Do votes count?

Emma Goldman and quote: "if voting changed anything they'd make it illegal"

52% of the UK population do not vote

David Cameron’s Conservative government secured the backing of 24.4% of the 2015 electorate and just 17.6% of the UK population.

More than four out five people in the UK did not vote Conservative. More than half the UK population (52%) did not (or could not) vote at all.

In Scotland the SNP won 56 of the 59 seats with 50% of the vote, 35.7% of the electorate and 28.3% of the population.

Representative?

Turnout at the 2015 general election was 66.1% (65.1% in 2010). There were 30,698,210 (30.7 million) votes cast. The Total electorate was 46,425,386 (46.4 million). The UK population is 64.1 million.

So, the electorate represented just over 72% of the population. Voters represented just under 48% of the population.

Votes

The parties with the highest number (and %) of votes were:

  • Conservative 11,334,920 (36.9%)
  • Labour 9,347,326 (30.4%)
  • UKIP 3,881,129 (12.6%)
  • Liberal Democrat 2,415,888 (7.9%)
  • Scottish Nationalist Party 1,454,436 (4.7%
  • Green 1,157,613 (3.8%)

Seats

The parties winning the highest number (and %) of seats were:

  • Conservative 331 (50.9%)
  • Labour 232 (35.7%)
  • SNP 56 (8.6%)
  • Liberal Democrat 8 (1.2%)
  • Democratic Unionist 8 (1.2%)
  • Sinn Fein 4 (0.6%)
  • Plaid Cymru 3 (0.5%)
  • Social Democratic & Labour Party 2 (0.3%)
  • UKIP 1 (0.15%)
  • Green 1 (0.15%

Real support

Party support as % of electorate (and % of the population)

  • Conservative 24.4% (17.6%)
  • Labour 20% (14.5%)
  • UKIP 8.3% (6.1%)
  • Green 2.5% (1.9%)

For the SNP the figures would be 3.1% (2.3%) but that would be a distortion as they only stood in Scotland. Compared with the Scottish electorate (4.2 million) and population (5.3 million) the SNP secured the support of 50% of voters, 35.7% of the electorate and 28.3% of the population.

Scottish independence

It’s worth flagging up here that in the referendum for independence on 18 September 2014, the losing YES vote secured 1,617,989 votes – or 163,553 (11.2%) more than voted for the SNP in the general election 2015.

The SNP has presented its victory as a signal that there should be another vote but arguably SNP support has fallen.

Turnout was particularly high in Scotland at 71.1%. Two seats, Dunbartonshire East and Renfrewshire East (both SNP) saw turnout above 80%.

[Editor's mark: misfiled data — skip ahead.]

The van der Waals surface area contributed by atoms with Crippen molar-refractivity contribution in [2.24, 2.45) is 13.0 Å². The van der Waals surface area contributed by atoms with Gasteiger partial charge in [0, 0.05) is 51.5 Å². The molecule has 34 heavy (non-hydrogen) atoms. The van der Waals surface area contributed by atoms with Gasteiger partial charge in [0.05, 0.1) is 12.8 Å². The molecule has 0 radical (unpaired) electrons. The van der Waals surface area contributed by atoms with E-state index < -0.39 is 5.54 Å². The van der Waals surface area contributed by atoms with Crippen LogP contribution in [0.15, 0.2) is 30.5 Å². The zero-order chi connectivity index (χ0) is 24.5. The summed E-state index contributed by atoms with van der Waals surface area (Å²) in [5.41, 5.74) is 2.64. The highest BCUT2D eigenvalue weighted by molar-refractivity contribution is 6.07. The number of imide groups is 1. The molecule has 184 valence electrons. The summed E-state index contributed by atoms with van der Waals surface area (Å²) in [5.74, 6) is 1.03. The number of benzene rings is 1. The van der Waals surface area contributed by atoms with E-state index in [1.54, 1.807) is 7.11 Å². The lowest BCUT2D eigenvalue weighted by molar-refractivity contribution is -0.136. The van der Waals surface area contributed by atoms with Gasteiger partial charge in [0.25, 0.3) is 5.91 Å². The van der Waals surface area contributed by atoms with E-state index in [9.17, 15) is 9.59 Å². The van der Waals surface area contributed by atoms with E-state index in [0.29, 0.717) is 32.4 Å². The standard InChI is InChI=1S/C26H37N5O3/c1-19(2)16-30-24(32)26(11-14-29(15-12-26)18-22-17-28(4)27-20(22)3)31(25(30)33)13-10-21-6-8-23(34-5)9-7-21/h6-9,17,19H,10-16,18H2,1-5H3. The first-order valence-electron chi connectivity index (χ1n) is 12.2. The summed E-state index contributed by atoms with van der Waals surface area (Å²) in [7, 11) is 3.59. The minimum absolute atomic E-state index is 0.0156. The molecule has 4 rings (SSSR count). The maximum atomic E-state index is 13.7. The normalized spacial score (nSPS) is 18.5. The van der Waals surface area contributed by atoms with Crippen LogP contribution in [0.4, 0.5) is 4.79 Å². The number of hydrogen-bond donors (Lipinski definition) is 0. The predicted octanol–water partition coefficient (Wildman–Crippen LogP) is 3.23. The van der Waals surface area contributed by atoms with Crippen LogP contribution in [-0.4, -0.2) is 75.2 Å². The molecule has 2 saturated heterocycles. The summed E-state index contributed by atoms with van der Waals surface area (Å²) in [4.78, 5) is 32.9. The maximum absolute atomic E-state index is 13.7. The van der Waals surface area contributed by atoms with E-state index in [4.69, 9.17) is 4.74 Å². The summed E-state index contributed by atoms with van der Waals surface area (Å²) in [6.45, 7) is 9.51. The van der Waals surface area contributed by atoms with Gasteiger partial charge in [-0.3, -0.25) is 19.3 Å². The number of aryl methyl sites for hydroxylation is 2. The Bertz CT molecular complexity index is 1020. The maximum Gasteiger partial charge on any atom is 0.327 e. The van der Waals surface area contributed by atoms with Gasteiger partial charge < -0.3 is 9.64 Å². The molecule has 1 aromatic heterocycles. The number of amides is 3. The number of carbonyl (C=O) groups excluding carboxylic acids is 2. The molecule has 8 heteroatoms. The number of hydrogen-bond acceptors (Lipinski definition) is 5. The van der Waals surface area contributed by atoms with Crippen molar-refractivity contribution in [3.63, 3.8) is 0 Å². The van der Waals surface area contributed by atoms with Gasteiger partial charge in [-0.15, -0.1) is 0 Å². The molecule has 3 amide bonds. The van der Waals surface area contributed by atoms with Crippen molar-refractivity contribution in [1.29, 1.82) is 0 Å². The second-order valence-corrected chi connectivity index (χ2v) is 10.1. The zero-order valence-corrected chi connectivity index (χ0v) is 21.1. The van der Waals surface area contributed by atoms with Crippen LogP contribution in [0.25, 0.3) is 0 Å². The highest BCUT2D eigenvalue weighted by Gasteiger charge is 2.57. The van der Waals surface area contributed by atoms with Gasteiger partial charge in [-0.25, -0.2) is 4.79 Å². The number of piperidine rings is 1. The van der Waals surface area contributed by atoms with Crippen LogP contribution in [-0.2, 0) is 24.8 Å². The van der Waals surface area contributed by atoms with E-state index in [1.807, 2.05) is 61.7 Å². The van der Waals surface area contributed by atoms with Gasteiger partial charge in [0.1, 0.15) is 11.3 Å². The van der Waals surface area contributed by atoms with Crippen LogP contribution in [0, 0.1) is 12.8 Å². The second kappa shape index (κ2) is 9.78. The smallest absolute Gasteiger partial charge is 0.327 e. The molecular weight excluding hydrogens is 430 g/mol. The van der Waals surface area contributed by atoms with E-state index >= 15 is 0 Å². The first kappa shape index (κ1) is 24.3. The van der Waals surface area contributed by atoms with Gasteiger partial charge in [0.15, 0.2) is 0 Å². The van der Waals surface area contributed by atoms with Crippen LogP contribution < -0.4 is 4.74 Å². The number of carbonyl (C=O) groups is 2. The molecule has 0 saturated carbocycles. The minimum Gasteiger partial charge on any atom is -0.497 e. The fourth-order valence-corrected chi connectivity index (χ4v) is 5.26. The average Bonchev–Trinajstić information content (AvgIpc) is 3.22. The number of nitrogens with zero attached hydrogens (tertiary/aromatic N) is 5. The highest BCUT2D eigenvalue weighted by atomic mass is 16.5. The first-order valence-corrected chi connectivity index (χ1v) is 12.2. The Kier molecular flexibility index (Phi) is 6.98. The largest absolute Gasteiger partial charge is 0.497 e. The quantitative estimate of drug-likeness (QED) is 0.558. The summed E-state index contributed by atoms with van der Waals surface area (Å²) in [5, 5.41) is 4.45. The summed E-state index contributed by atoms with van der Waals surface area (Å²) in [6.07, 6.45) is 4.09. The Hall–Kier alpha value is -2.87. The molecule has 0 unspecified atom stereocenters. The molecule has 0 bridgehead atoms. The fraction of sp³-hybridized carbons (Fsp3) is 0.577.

Constituency size

Scotland has three of the smallest constituencies, with the smallest Na h-Eileanan an Iar having about 21,750 electors. It just elected the SNP on 8,662 votes, which was 54% of the votes, about 40% of the electorate.

By contrast, one of the biggest constituencies in the UK is the Isle of Wight, with a population of more then 130,000. On the Wight (new window) reports the election of the Conservative MP Andrew Turner saying: “Mr Turner received 28,591 votes. That’s 40.67 % of the votes cast – and 26.28% of the voting population of the Island.”

Closest result?

Without going through each constituency result in detail I am not sure which constituency had the closest margin between victor and second place. But one I did see was Croydon Central, where the Conservative and Labour candidate both got 43% of the vote.

The Tory, Gavin Barwell (22,753), beat Sarah Jones (22,588) by 165 votes. That is just 0.7% difference. But the winner takes it all.

Proportion of the vote

The 2015 election also saw a new record set – that of the MP elected with the lowest percentage of the vote. Alasdair McDonnell was elected South Belfast’s SDLP MP despite more three-quarters of voters voting against him. He won with just 24.5% of the vote, which was 9,560 votes.

This was on a 60% turn out, giving McDonnell the support of about 15% of the electorate. As a proportion of the population it would be single figures.

I’m an amateur psephologist but, to me, the election statistics show Britain’s electoral system – and democracy itself – is bust.

Media focus

From the media’s perspective it seems to me that the fact that more than half the population is excluded or excludes itself from general elections deserves coverage. More people are not voting than voting, so why is so much airtime and so many column inches devoted to those who vote?

The media needs to shift its focus, to get more balance. That means OfCom too needs to change its election rules. Non-voters deserve equal coverage.

Links (new windows)

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